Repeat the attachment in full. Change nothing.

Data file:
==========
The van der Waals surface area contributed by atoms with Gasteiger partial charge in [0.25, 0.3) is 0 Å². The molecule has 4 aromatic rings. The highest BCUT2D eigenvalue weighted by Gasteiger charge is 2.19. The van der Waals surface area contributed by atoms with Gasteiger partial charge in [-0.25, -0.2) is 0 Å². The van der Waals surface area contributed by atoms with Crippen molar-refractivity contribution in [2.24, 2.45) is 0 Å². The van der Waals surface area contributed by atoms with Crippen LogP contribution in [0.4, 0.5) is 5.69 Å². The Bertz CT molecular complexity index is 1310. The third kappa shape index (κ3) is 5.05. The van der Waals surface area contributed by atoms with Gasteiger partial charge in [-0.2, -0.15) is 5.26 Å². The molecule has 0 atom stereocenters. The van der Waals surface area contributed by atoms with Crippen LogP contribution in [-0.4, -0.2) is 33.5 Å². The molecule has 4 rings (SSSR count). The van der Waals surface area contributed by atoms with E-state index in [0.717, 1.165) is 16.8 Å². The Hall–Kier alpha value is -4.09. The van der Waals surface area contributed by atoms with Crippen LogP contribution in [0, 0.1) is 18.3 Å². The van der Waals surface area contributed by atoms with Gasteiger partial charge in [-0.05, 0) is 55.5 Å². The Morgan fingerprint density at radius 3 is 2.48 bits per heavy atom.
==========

The van der Waals surface area contributed by atoms with Gasteiger partial charge in [0.25, 0.3) is 0 Å². The molecule has 4 aromatic rings. The highest BCUT2D eigenvalue weighted by Gasteiger charge is 2.19. The van der Waals surface area contributed by atoms with Gasteiger partial charge in [-0.25, -0.2) is 0 Å². The van der Waals surface area contributed by atoms with Crippen molar-refractivity contribution in [2.24, 2.45) is 0 Å². The van der Waals surface area contributed by atoms with Crippen LogP contribution in [0.4, 0.5) is 5.69 Å². The Bertz CT molecular complexity index is 1310. The third kappa shape index (κ3) is 5.05. The van der Waals surface area contributed by atoms with Gasteiger partial charge in [-0.2, -0.15) is 5.26 Å². The molecule has 0 atom stereocenters. The van der Waals surface area contributed by atoms with Crippen LogP contribution in [-0.4, -0.2) is 33.5 Å². The molecule has 4 rings (SSSR count). The van der Waals surface area contributed by atoms with E-state index in [0.717, 1.165) is 16.8 Å². The Hall–Kier alpha value is -4.09. The van der Waals surface area contributed by atoms with Crippen LogP contribution in [0, 0.1) is 18.3 Å². The van der Waals surface area contributed by atoms with Gasteiger partial charge in [-0.05, 0) is 55.5 Å². The Morgan fingerprint density at radius 3 is 2.48 bits per heavy atom.